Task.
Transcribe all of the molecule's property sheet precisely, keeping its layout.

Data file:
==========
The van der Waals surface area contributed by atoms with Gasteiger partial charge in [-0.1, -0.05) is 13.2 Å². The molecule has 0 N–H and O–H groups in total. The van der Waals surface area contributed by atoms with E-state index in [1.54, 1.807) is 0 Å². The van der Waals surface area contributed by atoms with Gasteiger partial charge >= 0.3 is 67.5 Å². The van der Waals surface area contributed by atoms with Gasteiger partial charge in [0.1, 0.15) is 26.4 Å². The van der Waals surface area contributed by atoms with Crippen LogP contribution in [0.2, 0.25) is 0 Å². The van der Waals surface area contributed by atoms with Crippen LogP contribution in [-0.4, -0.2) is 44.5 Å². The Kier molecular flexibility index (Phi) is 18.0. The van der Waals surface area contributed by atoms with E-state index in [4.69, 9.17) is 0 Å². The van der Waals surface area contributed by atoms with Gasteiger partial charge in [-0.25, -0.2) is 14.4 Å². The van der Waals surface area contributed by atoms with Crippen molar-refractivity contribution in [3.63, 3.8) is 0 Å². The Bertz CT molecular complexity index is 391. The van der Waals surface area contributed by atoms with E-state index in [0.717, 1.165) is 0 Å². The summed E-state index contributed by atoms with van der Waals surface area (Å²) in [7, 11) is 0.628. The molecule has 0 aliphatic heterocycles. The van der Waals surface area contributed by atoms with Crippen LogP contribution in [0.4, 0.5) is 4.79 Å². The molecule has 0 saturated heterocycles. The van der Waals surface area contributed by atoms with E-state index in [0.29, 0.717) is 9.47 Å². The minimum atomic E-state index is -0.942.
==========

The van der Waals surface area contributed by atoms with Gasteiger partial charge in [-0.1, -0.05) is 13.2 Å². The molecule has 0 N–H and O–H groups in total. The van der Waals surface area contributed by atoms with E-state index in [1.54, 1.807) is 0 Å². The van der Waals surface area contributed by atoms with Gasteiger partial charge >= 0.3 is 67.5 Å². The van der Waals surface area contributed by atoms with Gasteiger partial charge in [0.1, 0.15) is 26.4 Å². The van der Waals surface area contributed by atoms with Crippen LogP contribution in [0.2, 0.25) is 0 Å². The van der Waals surface area contributed by atoms with Crippen LogP contribution in [-0.4, -0.2) is 44.5 Å². The Kier molecular flexibility index (Phi) is 18.0. The van der Waals surface area contributed by atoms with E-state index in [4.69, 9.17) is 0 Å². The van der Waals surface area contributed by atoms with Gasteiger partial charge in [-0.25, -0.2) is 14.4 Å². The van der Waals surface area contributed by atoms with Crippen molar-refractivity contribution in [3.63, 3.8) is 0 Å². The Bertz CT molecular complexity index is 391. The van der Waals surface area contributed by atoms with E-state index in [0.717, 1.165) is 0 Å². The summed E-state index contributed by atoms with van der Waals surface area (Å²) in [7, 11) is 0.628. The molecule has 0 aliphatic heterocycles. The van der Waals surface area contributed by atoms with Crippen LogP contribution in [0.4, 0.5) is 4.79 Å². The molecule has 0 saturated heterocycles. The van der Waals surface area contributed by atoms with E-state index in [0.29, 0.717) is 9.47 Å². The minimum atomic E-state index is -0.942.